ST. PETERSBURG - The excitement is building as preparations continue for the Firestone Grand Prix set for Friday through Sunday, March 27-29, on a 1.8 mile, 14-turn temporary street course in downtown St. Petersburg.
Touted as one of the biggest event weekends in the Tampa Bay area, the Firestone Grand Prix of St. Petersburg features six different racing series, plus a myriad of entertainment and fun for the entire family.
The waterfront-course runs along adjacent downtown streets circling Pioneer Park, the Duke Energy Center for the Arts, The Dali Museum and extends onto the runways at Albert Whitted Airport. Green Savoree Racing Promotions owns and operates the event.
ST. PETE BEACH - Winston Churchill once said success is not final and failure is not fatal. It is the courage to continue that counts.
That phrase sums up the actions of retired U.S. Army Command Sgt. Major Gary Littrell of St. Pete Beach who for four days in early April 1970 took command of a South Vietnamese Ranger battalion under siege by more than 5,000 North Vietnamese troops. Out of an original group of 477, Littrell was among 41 walking and wounded to safely leave the hill they gallantly defended.
His actions and decisions led him to receiving the Congressional Medal of Honor in 1973.
He is the only Medal of Honor recipient in the area, one of three in Florida and one of 79 currently alive in the U.S.
This weekend Littrell will be honored again when the Bayway Bridge is rededicated in his name by city officials from St. Pete Beach.
“I don’t look at it as honoring me,” said Littrell, 70, who spent 22 years in the Army, mostly as an Army Ranger. “I look at it as honoring the men and women in uniform, present and past. It just shows the patriotism the citizens of Florida have toward our men in uniform.”
LARGO - Veteran Scott Owens of Largo suffered a traumatic brain injury during a bombing in Iraq in 2006.
He came home to battle memory issues and post-traumatic stress disorder, sinking into depression as he searched and failed to find a job as a civilian. His wife, Shannon, worried as her husband pulled further and further away from her, to the point of becoming suicidal.
Michael Dunlap of Dunedin joined the Marine Corps fresh out of high school and served six years until he was discharged in 1982. He also struggled to fit into civilian life, roaming the country and once even living out of his car.
All three share their trials and, ultimately, their stories of triumph over difficult circumstances in the production Telling: Tampa Bay, which comes to the Largo Cultural Center Wednesday, April 1, 6:30 p.m. Seating is on a first-come, first-served basis.
The show, part of the national Telling Project, features the stories of six local veterans, along with Shannon Owens, to help the community understand the unique challenges veterans and their families face.
CLEARWATER - Pinellas County Utilities is considering changes that could make a big difference in how meter reading is done in the future. They could even lead to the end of the every-other month billing cycle.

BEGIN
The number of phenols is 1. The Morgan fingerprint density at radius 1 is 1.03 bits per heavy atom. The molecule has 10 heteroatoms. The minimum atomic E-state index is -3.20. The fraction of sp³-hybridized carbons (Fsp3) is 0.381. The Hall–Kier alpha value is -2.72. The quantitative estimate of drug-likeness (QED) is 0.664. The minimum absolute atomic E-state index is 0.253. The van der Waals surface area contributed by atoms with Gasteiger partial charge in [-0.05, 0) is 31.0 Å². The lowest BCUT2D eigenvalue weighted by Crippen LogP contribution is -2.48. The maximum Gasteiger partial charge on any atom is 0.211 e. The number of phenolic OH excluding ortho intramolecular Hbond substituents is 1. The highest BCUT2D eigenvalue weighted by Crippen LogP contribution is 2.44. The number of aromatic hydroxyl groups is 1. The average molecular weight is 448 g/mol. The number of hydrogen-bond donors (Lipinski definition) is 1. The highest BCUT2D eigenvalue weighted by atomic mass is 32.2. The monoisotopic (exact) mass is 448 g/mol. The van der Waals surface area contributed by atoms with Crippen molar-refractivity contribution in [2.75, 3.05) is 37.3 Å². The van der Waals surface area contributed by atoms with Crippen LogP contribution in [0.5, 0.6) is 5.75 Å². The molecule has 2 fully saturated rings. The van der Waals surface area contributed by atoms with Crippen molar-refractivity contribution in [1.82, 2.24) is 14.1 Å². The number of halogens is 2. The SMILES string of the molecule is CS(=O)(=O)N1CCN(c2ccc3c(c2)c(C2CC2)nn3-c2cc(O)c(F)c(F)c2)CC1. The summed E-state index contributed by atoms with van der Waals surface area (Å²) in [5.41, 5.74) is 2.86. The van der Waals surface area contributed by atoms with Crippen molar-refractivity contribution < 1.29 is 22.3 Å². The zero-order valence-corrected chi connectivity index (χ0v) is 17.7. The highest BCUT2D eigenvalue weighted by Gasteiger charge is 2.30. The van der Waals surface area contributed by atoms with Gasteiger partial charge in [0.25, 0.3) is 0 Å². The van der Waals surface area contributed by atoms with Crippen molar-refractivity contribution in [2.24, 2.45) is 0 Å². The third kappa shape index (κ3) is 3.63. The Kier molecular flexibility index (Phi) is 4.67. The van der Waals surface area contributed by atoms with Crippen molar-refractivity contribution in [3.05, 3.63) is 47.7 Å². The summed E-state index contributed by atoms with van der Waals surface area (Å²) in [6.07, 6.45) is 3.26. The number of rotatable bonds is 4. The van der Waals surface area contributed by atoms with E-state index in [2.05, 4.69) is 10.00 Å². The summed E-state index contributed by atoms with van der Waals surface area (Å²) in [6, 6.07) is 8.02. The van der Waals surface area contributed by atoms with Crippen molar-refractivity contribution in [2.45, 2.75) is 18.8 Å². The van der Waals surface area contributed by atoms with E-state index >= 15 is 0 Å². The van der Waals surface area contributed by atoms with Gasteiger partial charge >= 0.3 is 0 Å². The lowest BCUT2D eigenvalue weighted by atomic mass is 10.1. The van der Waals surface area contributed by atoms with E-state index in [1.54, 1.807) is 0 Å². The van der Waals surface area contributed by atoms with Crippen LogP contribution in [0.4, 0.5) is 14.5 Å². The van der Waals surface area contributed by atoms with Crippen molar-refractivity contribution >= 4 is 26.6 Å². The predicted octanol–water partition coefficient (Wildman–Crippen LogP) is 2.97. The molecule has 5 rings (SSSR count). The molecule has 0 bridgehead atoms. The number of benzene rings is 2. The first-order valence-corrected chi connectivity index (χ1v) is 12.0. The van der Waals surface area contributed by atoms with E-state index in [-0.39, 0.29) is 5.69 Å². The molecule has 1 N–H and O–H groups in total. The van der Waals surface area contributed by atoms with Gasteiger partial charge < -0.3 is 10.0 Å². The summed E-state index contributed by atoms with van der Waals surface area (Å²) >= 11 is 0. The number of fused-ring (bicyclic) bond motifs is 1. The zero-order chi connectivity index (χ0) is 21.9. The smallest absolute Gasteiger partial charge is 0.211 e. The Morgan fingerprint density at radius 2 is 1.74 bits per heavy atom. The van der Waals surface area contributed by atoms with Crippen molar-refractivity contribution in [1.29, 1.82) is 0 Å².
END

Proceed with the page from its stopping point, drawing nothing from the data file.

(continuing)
“It’s a big policy decision,” said County Administrator Mark Woodard during a March 18 work session on Utilities business model and rate sustainability.
Doug Bean, director of governmental services at Raftelis Financial Consultants Inc., presented preliminary findings from a business case study and rate sustainability project that started March 13, 2014.
The purpose of the study is to “identify opportunities and technologies to enhance utility performance and customer experience,” he said. The project also includes a comprehensive rate sustainability analysis to ensure cost recovery and long-term financial health of the county’s Utilities services.
The goal is implementation of a business process that results in “world-class customer service,” he said.
For the past year, Bean and other experts from Raftelis have met with representatives from all the departments involved in Utilities business model. They conducted interactive workshops to establish specific goals for the project.
Two of four Pinellas County beaches ranked in the top five in USA Today's 10Best Readers' Choice for Florida's Best Beaches.
The rankings were decided by fan votes for 16 of the state’s beaches over four weeks. Voting ended March 16 and results were announced Wednesday, March 18.
Clearwater Beach and Gulf Islands National Seashore in Pensacola swapped the first place position almost daily as fans cast their daily votes. But in the end, Pensacola took the coveted No. 1 spot.
Clearwater Beach came in second, followed by Siesta Beach in Siesta Key in the No. 3 position, Playalinda in Titusville took fourth place and Pass-a-Grille Beach in St. Petersburg rounded out the top five.
Coming in close behind was Caladesi Island State Park in Dunedin in sixth place. The county’s Fort De Soto Park in Tierra Verde took eighth place.
Fans ranked St. Joseph Peninsula State Park in Port St. Joe as No. 7, Henderson Beach State Park in Destin ranked No. 9 and the 10th spot was taken by Lovers Key State Park in Ft. Myers.
Two years ago, Clearwater Beach was named Florida's Best Beach Town by USA Today in a similar poll.
MADEIRA BEACH - The City Commission’s March 10 meeting closed on a note of nostalgia. It was the last session to be held in the current Madeira Beach City Hall, which has been the center of city business since it opened in 1965.
City employees have relocated to their new city hall offices, with access available via a temporary pathway behind the old city hall. Still to be completed is the commission meeting hall, centerpiece of the facility, which was delayed because a special curved glass for the windows is back-ordered. The meeting hall is due to be completed in time for the April commission sessions.
The old city hall has had its share of problems in recent years, ranging from mold infestation and air conditioning failure to a leaky roof and widespread water intrusion. Conditions at city hall have even been a suspect in some employees’ illnesses.
Renovation of the existing building would be “nearly impossible and cost prohibitive,” a consultant told the city in 2012.
The new city hall will be quite a contrast to the old.